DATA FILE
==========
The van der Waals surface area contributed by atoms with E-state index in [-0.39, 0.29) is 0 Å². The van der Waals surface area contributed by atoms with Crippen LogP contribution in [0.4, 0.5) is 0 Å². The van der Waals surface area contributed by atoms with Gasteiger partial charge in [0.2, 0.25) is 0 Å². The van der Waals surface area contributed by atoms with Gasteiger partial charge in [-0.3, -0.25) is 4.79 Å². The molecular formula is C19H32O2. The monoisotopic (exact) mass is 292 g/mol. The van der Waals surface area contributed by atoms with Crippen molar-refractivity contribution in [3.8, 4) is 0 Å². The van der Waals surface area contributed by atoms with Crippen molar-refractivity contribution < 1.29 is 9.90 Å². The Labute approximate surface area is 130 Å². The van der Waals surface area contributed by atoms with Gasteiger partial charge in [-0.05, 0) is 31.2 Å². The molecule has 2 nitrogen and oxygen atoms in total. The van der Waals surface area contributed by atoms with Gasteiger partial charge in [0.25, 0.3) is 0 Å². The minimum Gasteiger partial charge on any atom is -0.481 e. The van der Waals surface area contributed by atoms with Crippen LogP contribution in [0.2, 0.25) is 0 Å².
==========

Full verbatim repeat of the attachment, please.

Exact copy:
The van der Waals surface area contributed by atoms with E-state index in [-0.39, 0.29) is 0 Å². The van der Waals surface area contributed by atoms with Crippen LogP contribution in [0.4, 0.5) is 0 Å². The van der Waals surface area contributed by atoms with Gasteiger partial charge in [0.2, 0.25) is 0 Å². The van der Waals surface area contributed by atoms with Gasteiger partial charge in [-0.3, -0.25) is 4.79 Å². The molecular formula is C19H32O2. The monoisotopic (exact) mass is 292 g/mol. The van der Waals surface area contributed by atoms with Crippen molar-refractivity contribution in [3.8, 4) is 0 Å². The van der Waals surface area contributed by atoms with Crippen molar-refractivity contribution < 1.29 is 9.90 Å². The Labute approximate surface area is 130 Å². The van der Waals surface area contributed by atoms with Gasteiger partial charge in [-0.05, 0) is 31.2 Å². The molecule has 2 nitrogen and oxygen atoms in total. The van der Waals surface area contributed by atoms with Gasteiger partial charge in [0.25, 0.3) is 0 Å². The minimum Gasteiger partial charge on any atom is -0.481 e. The van der Waals surface area contributed by atoms with Crippen LogP contribution in [0.2, 0.25) is 0 Å².